To shorten a branch, always cut just beyond a leaf or fruiting bud. Wood protruding beyond the last living bud will most certainly die, leaving a point-of-entry for rot, insects, and microorganisms. When you cut close to a bud, that bud assumes the “leader” role for the branch and grows vigorously in the coming season. Because no wood protrudes beyond the bud, the vigorous new growth quickly scabs over and protects the bare wood.

Note that a bud protrudes from a branch at an angle. Cut along that angle without nicking the wood that directly supports the bud (see photo).

Removing a Branch

Cut a branch off as close as possible to the branch or trunk from which it’s growing. Usually, there is a bulge on the parent branch where the smaller branch emerges from it. Cut flush against that bulge without cutting into it. Also, don’t nick or scratch the bark on the limbs you’re leaving attached. When sawing, lay the saw blade onto the branch you’re preserving, gently engage the limb you’re removing, then saw carefully without letting the blade rub against the supporting branch. Don’t force the blade into the cut, and don’t rush.

Get the loppers in tight against the anchor branch from which you’re pruning another branch. If the branch fits comfortably in the blades of the lopper, you should get a clean cut that heals over in a year or two. In the photo on the right, notice the obvious margin between the branch and the bulge in the branch from which it protrudes. Remove the branch flush with the bulge… but leave the bulge. NOTE: a reader named “Mo” pointed out that I should reverse the loppers for this cut; the thicker blade should be down away from the anchor branch. Please check out his comment for an explanation.

As you reach the end of a cut, support the branch so it doesn’t pinch the saw or splinter away from the tree. Measure your final strokes so the blade doesn’t slip through and accidentally gouge bark. If your saw has teeth on both edges of the blade, you need to be extra careful to keep the rear teeth from messing up the branch you’re retaining.

When using loppers or shears to remove a branch, get the blades as close to the base of the branch as possible, and try to make a clean cut without stabbing the anchor branch. I feel as though I can get a closer cut with bypass pruners than I can with anvil pruners.

Saw Teeth

Few sawyers keep their hands moving in a perfectly straight line as they cut, and every tiny deviation from a straight line flexes the blade against the cut it’s making. Flex it enough and the saw binds; you need to straighten it in the cut to continue sawing.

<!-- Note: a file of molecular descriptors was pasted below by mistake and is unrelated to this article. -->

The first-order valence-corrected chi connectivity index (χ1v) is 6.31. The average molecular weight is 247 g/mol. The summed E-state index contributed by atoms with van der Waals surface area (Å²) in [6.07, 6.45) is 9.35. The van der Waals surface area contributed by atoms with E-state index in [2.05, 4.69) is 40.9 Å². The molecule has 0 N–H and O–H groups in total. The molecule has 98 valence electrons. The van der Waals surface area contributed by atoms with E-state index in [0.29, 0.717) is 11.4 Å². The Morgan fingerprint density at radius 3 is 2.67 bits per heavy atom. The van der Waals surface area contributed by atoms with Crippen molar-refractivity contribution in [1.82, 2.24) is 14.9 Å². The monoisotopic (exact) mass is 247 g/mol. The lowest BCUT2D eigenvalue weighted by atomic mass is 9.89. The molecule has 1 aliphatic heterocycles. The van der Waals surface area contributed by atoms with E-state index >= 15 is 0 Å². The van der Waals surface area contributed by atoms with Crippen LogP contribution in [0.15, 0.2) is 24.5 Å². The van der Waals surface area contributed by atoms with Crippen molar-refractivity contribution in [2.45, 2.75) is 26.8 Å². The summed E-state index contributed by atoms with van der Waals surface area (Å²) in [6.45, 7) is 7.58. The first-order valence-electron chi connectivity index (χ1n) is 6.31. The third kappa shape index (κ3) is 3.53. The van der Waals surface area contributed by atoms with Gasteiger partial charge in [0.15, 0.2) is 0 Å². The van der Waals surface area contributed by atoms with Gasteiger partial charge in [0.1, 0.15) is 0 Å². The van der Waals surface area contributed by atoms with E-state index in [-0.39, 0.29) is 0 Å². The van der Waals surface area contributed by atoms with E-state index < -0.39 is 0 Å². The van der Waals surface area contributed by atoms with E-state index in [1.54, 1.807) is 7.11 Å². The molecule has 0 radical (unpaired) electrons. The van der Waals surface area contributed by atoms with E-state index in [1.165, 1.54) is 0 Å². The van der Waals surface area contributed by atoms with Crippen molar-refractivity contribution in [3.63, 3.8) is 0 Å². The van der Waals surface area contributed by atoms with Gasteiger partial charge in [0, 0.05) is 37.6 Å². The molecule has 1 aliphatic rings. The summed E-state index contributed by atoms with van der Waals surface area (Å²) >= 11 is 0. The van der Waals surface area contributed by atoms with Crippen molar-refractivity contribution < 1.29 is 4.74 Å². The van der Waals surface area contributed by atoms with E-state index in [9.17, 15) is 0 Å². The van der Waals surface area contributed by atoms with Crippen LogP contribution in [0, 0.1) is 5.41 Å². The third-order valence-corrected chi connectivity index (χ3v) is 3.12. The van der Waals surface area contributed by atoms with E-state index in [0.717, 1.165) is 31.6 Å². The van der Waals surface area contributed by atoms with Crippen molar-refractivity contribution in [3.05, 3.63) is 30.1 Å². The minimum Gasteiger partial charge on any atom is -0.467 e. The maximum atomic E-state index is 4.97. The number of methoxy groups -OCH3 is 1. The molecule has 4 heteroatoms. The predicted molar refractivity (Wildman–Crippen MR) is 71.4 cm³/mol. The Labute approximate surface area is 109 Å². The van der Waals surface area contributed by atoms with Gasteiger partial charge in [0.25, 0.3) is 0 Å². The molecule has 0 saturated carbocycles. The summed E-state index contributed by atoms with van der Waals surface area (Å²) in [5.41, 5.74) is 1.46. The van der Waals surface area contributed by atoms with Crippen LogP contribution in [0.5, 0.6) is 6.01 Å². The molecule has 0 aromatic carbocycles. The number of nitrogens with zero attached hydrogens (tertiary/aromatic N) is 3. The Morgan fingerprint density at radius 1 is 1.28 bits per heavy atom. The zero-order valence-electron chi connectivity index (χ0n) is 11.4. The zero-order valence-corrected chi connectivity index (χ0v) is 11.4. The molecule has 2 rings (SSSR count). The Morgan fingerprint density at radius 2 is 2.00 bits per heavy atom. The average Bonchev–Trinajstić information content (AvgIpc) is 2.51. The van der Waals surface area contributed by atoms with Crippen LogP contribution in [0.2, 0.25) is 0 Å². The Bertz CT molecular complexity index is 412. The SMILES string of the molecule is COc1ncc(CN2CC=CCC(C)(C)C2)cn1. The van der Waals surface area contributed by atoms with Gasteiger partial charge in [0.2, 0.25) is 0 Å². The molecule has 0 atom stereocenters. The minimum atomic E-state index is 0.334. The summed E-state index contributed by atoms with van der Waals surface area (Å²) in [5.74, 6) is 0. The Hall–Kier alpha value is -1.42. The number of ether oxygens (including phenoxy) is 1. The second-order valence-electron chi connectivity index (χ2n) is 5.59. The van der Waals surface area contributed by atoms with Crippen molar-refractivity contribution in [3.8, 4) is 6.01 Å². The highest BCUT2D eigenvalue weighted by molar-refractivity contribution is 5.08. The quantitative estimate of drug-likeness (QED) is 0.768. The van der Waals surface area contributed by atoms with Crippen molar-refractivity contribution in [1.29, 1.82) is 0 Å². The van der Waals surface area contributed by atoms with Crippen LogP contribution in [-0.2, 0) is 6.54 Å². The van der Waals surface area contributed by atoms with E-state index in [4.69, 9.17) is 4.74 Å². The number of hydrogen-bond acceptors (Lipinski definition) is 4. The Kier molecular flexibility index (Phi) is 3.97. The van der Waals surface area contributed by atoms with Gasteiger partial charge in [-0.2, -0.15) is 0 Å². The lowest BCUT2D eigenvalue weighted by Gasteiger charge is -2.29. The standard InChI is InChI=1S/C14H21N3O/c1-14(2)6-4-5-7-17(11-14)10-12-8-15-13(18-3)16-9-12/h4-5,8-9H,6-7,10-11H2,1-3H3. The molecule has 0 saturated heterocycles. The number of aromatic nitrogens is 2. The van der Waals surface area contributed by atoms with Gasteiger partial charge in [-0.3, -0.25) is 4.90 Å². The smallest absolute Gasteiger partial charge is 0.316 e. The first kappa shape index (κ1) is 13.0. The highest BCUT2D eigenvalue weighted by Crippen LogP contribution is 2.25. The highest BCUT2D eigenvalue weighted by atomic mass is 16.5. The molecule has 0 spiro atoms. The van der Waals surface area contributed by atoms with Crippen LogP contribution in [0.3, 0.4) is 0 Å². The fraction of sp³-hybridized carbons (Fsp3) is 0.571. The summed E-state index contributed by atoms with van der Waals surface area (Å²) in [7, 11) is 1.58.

To give sawyers a margin of error, saw manufacturers build saws with tooth set. The tooth set of a saw is the distance a tooth bends away from the center of the saw blade. Generally, every other tooth’s set goes to one side of the saw blade while the intervening teeth go to the opposite side of the blade. This makes the cutting edge of the blade wider than the blade itself, providing some play as you cut through thick wood.

The width of the slot that the saw makes as it cuts wood is the kerf. The width of the blade plus the set of the teeth determines the kerf of the cut.

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Prune Fruit Trees – 1

When jumbled, leafless branches block your view in winter, it’s time to learn about pruning apple trees.

Admittedly, a fruit tree seems a bit large to be a component of a small kitchen garden. However, it’s inescapable: if you want to grow certain fruits, you must grow trees. Besides, many homeowners ended up with fruit trees when they bought their houses; my yard had three apple trees, a pear tree, and a peach tree growing out-of-control when we moved in.

To get the best crop of fruit from your trees, you need to prune them. This is a late-winter job; it’s best to prune while a tree is dormant. I prune in March; in hardiness zone 5b sap starts flowing in late March or early April. I’ve gotten an early start this year so I can explain pruning here in time for you to get your trees in shape.

An old hole in the bark has heeled around the edges, but the exposed wood is dry and cracked. The branch beyond this damage is still productive, but removing it will make way for new, healthy growth.

Advantages of Pruning Apple Trees